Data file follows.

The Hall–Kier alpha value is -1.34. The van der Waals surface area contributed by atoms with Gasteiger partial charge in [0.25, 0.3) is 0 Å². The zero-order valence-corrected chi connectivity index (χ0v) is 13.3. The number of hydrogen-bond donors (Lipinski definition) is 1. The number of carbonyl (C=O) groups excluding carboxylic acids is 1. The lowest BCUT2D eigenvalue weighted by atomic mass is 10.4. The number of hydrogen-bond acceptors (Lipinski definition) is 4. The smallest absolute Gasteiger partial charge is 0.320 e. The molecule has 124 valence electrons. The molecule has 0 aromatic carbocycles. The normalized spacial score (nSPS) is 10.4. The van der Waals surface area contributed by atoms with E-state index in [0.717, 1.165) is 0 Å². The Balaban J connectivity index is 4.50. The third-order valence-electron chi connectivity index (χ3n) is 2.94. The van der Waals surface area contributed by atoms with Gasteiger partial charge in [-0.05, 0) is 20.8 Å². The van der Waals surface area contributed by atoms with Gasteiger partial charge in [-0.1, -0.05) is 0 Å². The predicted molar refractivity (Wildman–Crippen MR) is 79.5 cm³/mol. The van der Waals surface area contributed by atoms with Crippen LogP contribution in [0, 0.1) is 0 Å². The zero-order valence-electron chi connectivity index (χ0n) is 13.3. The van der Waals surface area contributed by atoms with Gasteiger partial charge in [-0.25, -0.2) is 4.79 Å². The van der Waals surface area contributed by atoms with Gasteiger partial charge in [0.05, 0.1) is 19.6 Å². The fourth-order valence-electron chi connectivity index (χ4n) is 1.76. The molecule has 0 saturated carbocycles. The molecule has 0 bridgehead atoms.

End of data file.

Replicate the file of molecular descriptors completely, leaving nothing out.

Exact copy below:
The Hall–Kier alpha value is -1.34. The van der Waals surface area contributed by atoms with Gasteiger partial charge in [0.25, 0.3) is 0 Å². The zero-order valence-corrected chi connectivity index (χ0v) is 13.3. The number of hydrogen-bond donors (Lipinski definition) is 1. The number of carbonyl (C=O) groups excluding carboxylic acids is 1. The lowest BCUT2D eigenvalue weighted by atomic mass is 10.4. The number of hydrogen-bond acceptors (Lipinski definition) is 4. The smallest absolute Gasteiger partial charge is 0.320 e. The molecule has 124 valence electrons. The molecule has 0 aromatic carbocycles. The normalized spacial score (nSPS) is 10.4. The van der Waals surface area contributed by atoms with E-state index in [0.717, 1.165) is 0 Å². The Balaban J connectivity index is 4.50. The third-order valence-electron chi connectivity index (χ3n) is 2.94. The van der Waals surface area contributed by atoms with Gasteiger partial charge in [-0.05, 0) is 20.8 Å². The van der Waals surface area contributed by atoms with Gasteiger partial charge in [-0.1, -0.05) is 0 Å². The predicted molar refractivity (Wildman–Crippen MR) is 79.5 cm³/mol. The van der Waals surface area contributed by atoms with Crippen LogP contribution in [0, 0.1) is 0 Å². The zero-order valence-electron chi connectivity index (χ0n) is 13.3. The van der Waals surface area contributed by atoms with Gasteiger partial charge in [-0.25, -0.2) is 4.79 Å². The van der Waals surface area contributed by atoms with Gasteiger partial charge in [0.05, 0.1) is 19.6 Å². The fourth-order valence-electron chi connectivity index (χ4n) is 1.76. The molecule has 0 saturated carbocycles. The molecule has 0 bridgehead atoms.